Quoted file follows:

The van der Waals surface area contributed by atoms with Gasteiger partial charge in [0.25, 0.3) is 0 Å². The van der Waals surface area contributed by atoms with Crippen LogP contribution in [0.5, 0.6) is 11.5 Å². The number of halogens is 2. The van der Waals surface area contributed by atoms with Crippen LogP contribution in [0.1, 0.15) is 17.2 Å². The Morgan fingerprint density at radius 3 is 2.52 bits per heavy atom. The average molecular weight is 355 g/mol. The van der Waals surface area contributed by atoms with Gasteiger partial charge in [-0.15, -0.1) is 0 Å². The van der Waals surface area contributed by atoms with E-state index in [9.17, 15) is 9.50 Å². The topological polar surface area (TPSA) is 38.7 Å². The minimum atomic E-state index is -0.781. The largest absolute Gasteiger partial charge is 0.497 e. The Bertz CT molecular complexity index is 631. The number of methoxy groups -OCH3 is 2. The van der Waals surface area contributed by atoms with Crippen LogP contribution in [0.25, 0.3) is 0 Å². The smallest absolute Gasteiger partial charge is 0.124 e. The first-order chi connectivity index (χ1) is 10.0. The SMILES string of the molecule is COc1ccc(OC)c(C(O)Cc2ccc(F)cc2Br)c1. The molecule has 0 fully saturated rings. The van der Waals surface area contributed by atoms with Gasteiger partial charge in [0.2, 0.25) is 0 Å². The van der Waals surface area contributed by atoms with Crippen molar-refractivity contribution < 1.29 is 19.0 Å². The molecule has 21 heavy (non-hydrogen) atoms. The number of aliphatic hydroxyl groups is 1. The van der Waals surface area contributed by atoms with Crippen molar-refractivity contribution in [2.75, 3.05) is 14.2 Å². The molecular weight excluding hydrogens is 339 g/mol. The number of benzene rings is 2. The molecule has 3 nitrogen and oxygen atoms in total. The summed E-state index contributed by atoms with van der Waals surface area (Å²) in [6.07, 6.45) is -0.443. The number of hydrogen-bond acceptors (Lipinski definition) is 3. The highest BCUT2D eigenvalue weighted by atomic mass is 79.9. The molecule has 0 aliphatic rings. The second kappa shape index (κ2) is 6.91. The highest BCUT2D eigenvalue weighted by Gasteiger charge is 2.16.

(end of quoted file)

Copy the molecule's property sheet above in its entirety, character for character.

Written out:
The van der Waals surface area contributed by atoms with Gasteiger partial charge in [0.25, 0.3) is 0 Å². The van der Waals surface area contributed by atoms with Crippen LogP contribution in [0.5, 0.6) is 11.5 Å². The number of halogens is 2. The van der Waals surface area contributed by atoms with Crippen LogP contribution in [0.1, 0.15) is 17.2 Å². The Morgan fingerprint density at radius 3 is 2.52 bits per heavy atom. The average molecular weight is 355 g/mol. The van der Waals surface area contributed by atoms with Gasteiger partial charge in [-0.15, -0.1) is 0 Å². The van der Waals surface area contributed by atoms with E-state index in [9.17, 15) is 9.50 Å². The topological polar surface area (TPSA) is 38.7 Å². The minimum atomic E-state index is -0.781. The largest absolute Gasteiger partial charge is 0.497 e. The Bertz CT molecular complexity index is 631. The number of methoxy groups -OCH3 is 2. The van der Waals surface area contributed by atoms with Crippen LogP contribution in [0.25, 0.3) is 0 Å². The smallest absolute Gasteiger partial charge is 0.124 e. The first-order chi connectivity index (χ1) is 10.0. The SMILES string of the molecule is COc1ccc(OC)c(C(O)Cc2ccc(F)cc2Br)c1. The molecule has 0 fully saturated rings. The van der Waals surface area contributed by atoms with Gasteiger partial charge in [0.2, 0.25) is 0 Å². The van der Waals surface area contributed by atoms with Crippen molar-refractivity contribution < 1.29 is 19.0 Å². The molecule has 21 heavy (non-hydrogen) atoms. The number of aliphatic hydroxyl groups is 1. The van der Waals surface area contributed by atoms with Crippen molar-refractivity contribution in [2.75, 3.05) is 14.2 Å². The molecular weight excluding hydrogens is 339 g/mol. The number of benzene rings is 2. The molecule has 3 nitrogen and oxygen atoms in total. The summed E-state index contributed by atoms with van der Waals surface area (Å²) in [6.07, 6.45) is -0.443. The number of hydrogen-bond acceptors (Lipinski definition) is 3. The highest BCUT2D eigenvalue weighted by atomic mass is 79.9. The molecule has 0 aliphatic rings. The second kappa shape index (κ2) is 6.91. The highest BCUT2D eigenvalue weighted by Gasteiger charge is 2.16.